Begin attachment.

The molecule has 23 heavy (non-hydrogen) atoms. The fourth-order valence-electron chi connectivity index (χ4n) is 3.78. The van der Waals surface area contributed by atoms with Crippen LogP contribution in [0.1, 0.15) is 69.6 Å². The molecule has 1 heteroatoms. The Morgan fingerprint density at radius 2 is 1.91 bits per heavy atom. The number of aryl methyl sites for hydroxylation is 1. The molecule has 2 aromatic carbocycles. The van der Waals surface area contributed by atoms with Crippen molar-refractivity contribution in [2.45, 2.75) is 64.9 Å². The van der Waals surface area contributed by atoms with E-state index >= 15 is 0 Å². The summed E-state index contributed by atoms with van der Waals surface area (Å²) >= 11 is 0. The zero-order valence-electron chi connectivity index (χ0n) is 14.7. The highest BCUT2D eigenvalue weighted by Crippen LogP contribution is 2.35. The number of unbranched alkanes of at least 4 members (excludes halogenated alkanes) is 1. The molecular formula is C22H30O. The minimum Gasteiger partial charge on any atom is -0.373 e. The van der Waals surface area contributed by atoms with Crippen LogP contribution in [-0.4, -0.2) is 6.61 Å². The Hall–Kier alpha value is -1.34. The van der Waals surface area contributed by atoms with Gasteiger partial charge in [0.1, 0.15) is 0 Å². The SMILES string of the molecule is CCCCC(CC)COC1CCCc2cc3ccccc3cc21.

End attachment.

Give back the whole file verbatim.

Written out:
The molecule has 23 heavy (non-hydrogen) atoms. The fourth-order valence-electron chi connectivity index (χ4n) is 3.78. The van der Waals surface area contributed by atoms with Crippen LogP contribution in [0.1, 0.15) is 69.6 Å². The molecule has 1 heteroatoms. The Morgan fingerprint density at radius 2 is 1.91 bits per heavy atom. The number of aryl methyl sites for hydroxylation is 1. The molecule has 2 aromatic carbocycles. The van der Waals surface area contributed by atoms with Crippen molar-refractivity contribution in [2.45, 2.75) is 64.9 Å². The van der Waals surface area contributed by atoms with E-state index >= 15 is 0 Å². The summed E-state index contributed by atoms with van der Waals surface area (Å²) >= 11 is 0. The zero-order valence-electron chi connectivity index (χ0n) is 14.7. The highest BCUT2D eigenvalue weighted by Crippen LogP contribution is 2.35. The number of unbranched alkanes of at least 4 members (excludes halogenated alkanes) is 1. The molecular formula is C22H30O. The minimum Gasteiger partial charge on any atom is -0.373 e. The van der Waals surface area contributed by atoms with Crippen LogP contribution in [-0.4, -0.2) is 6.61 Å². The Hall–Kier alpha value is -1.34. The van der Waals surface area contributed by atoms with Gasteiger partial charge in [0.1, 0.15) is 0 Å². The SMILES string of the molecule is CCCCC(CC)COC1CCCc2cc3ccccc3cc21.